Do you remember your last anatomy class? Maybe it was in high school as part of a week-long discourse. Maybe you had a more in-depth, longer curriculum in secondary school or college where you learned some fun facts that have upped your trivia game. (Babies are born with 300 bones, some of which fuse together as they grow, with fully grown adults having 206 bones. The largest bone in your body is your femur. Did you know the human head weighs 8 pounds?)
Whatever your experience was with a past anatomy class, it’s probably safe to say it was helpful, at least up until test-taking time. While we won’t cover human anatomy in today’s blog post, and there won’t be a test, we hope this blog on rolling door anatomy will help as you navigate the world of security closures.
Rolling door definition
Up first, our definition: a rolling door is a non-labeled, metal slatted door used to provide security against entry or weather protection at exterior and interior openings in industrial, commercial, institutional and other buildings. Rolling doors roll upward and store in a tight coil above the opening. These doors may also be called coiling doors, rolling doors, or overhead doors.
Rolling door applications
As mentioned in the definition, rolling doors can be used across a range of industries, from industrial and commercial to mixed use. They’re used in manufacturing facilities, especially on loading docks. Rolling doors are also found in educational spaces, hotels and hospitality areas, and other commercial buildings as closures to ensure safety and protect buildings from unwanted entry and weather elements.
Rolling doors can also separate one area from another, whether both spaces are within the structure, inside and outside of the building, or a combination of the two.
Rolling Door Anatomy
Now that we’ve reviewed the definition and a few applications for rolling doors, we can jump to rolling door anatomy.
The first part of a rolling door’s anatomy is the barrel. It’s a steel pipe that holds the torsion spring, located at the top of the rolling door. Think of the barrel as a skull – it holds and protects the brain (the spring that controls the door’s movement). In springless doors, the motor operator takes over as the brain, opening and closing the door. Note here that our rolling doors are supported by a guide assembly attached to the jamb construction. No additional header support is required unless hood supports are mandated by a larger opening width.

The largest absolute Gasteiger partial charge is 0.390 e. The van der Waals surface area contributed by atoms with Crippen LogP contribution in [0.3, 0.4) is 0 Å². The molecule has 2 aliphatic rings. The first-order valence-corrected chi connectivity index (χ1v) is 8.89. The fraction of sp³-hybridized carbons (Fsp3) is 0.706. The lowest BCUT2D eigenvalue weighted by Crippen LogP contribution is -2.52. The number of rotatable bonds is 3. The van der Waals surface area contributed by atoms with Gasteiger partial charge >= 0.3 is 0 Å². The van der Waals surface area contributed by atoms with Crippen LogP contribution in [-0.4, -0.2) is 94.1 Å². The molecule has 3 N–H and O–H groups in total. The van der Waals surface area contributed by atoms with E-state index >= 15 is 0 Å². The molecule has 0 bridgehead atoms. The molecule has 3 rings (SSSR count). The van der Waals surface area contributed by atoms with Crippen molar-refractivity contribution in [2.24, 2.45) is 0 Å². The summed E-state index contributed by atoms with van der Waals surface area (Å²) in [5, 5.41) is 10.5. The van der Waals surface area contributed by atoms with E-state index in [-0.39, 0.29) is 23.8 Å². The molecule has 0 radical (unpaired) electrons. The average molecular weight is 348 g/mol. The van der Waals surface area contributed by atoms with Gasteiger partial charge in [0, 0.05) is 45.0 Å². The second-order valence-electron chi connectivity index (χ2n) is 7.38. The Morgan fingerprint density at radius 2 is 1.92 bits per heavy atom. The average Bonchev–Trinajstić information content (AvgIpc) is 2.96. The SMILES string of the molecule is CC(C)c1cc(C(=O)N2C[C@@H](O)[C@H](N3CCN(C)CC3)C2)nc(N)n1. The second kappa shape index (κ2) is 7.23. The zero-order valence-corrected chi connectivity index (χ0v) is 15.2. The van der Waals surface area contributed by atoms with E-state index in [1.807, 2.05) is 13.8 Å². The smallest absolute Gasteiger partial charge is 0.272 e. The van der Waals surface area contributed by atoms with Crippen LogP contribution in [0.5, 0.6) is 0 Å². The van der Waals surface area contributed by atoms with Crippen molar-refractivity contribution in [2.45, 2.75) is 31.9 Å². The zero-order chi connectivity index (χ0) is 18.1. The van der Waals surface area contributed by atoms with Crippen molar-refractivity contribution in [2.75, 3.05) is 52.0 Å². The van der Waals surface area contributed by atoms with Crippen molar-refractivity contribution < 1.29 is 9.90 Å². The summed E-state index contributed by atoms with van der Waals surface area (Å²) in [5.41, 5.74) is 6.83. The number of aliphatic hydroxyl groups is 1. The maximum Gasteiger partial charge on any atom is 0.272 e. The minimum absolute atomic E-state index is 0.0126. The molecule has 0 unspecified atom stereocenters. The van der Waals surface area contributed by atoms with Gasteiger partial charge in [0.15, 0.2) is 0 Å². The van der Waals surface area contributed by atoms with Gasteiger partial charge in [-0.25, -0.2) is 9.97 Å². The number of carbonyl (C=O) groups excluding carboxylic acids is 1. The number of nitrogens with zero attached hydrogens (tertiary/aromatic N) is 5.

Next is the barrel attachment, connected to the top of the door to hold the barrel in place.
The rolling door’s brackets are typically square-shaped and support the barrel and the door’s curtain, which is the part of the door that can be seen when it’s closed. The curtain is comprised of continuous slats that slide together and are kept in place with an end lock. Using a hefty dose of our imagination, we can think of the brackets as the ears, as ours support what we do and how we interact with the world.
Outside of the brackets is the adjusting wheel. This is used to apply tension to the torsion spring, and is pinned to the bracket to hold that tension.
Even further out on the door’s anatomy are the door guides, which are typically made of steel, stainless steel, or aluminum. The guides run parallel to the curtain to make sure it stays in place and in correct alignment, much like the spine supports a human body and keeps it all in alignment. They also support the door and have an attached seal for keeping freezing or scorching gusts of air or a bout of rain or snow outside rather than allowing intense weather into a building.
The door curtain, held by the guides, is the largest part of the door. It’s the most prominent piece you’ll see when the door is closed. Made up of continuous slats that slide together at the bead and kept in place with end locks, we’d liken the curtain to a torso in human anatomy.
The door’s hood encloses the curtain when the door is open, and is attached to the brackets and the wall. Hoods can be round or square to conceal the curtain above the opening when the door is cycled to “closed.”
Traveling down towards the floor, we have the bottom bar. The bottom bar holds the bottom seal of the door in place and is also where a lock or multiple locks for the door can be placed if necessary. Bottom bars also can protect the door and curtain by deflecting force or impacts from forklifts and other industrial equipment. Just like our feet bear the brunt of sprains and stumbles, the bottom bar on a rolling door takes a beating, protecting the rest of the door above the ground.
Just as there are variations in the human body, there are also variations in rolling security doors. They can be made out of different materials, depending on where they’ll be used and what they’ll encounter. From steel, stainless steel, and aluminum, rolling security doors can be as versatile as the buildings in which they’re installed. Rolling doors can be customized through design options such as powder coating and matching and UV printing, which provides opportunities for creativity such as company logos and school mascots, making them as unique as the human bodies we learned about in anatomy class all those years ago.